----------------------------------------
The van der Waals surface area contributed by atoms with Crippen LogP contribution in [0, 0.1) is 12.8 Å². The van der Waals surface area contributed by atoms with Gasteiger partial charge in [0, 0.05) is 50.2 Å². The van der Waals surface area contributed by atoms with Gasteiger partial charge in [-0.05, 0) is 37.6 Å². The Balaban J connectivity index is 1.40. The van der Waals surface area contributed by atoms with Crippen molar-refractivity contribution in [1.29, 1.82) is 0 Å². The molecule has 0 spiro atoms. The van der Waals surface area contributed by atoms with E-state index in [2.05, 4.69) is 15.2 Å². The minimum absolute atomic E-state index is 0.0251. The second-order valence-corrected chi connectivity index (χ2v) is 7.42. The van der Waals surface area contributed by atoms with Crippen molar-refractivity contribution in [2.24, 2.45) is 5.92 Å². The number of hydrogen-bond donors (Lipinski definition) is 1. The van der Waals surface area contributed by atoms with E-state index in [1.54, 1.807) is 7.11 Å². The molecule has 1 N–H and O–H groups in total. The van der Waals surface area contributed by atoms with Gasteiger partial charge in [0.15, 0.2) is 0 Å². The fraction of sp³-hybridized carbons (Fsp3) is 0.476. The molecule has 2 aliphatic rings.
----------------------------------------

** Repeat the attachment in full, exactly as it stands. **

The van der Waals surface area contributed by atoms with Crippen LogP contribution in [0, 0.1) is 12.8 Å². The van der Waals surface area contributed by atoms with Gasteiger partial charge in [0, 0.05) is 50.2 Å². The van der Waals surface area contributed by atoms with Gasteiger partial charge in [-0.05, 0) is 37.6 Å². The Balaban J connectivity index is 1.40. The van der Waals surface area contributed by atoms with Crippen molar-refractivity contribution in [1.29, 1.82) is 0 Å². The molecule has 0 spiro atoms. The van der Waals surface area contributed by atoms with E-state index in [2.05, 4.69) is 15.2 Å². The minimum absolute atomic E-state index is 0.0251. The second-order valence-corrected chi connectivity index (χ2v) is 7.42. The van der Waals surface area contributed by atoms with Crippen molar-refractivity contribution in [2.24, 2.45) is 5.92 Å². The number of hydrogen-bond donors (Lipinski definition) is 1. The van der Waals surface area contributed by atoms with E-state index in [1.54, 1.807) is 7.11 Å². The molecule has 1 N–H and O–H groups in total. The van der Waals surface area contributed by atoms with Gasteiger partial charge in [0.15, 0.2) is 0 Å². The fraction of sp³-hybridized carbons (Fsp3) is 0.476. The molecule has 2 aliphatic rings.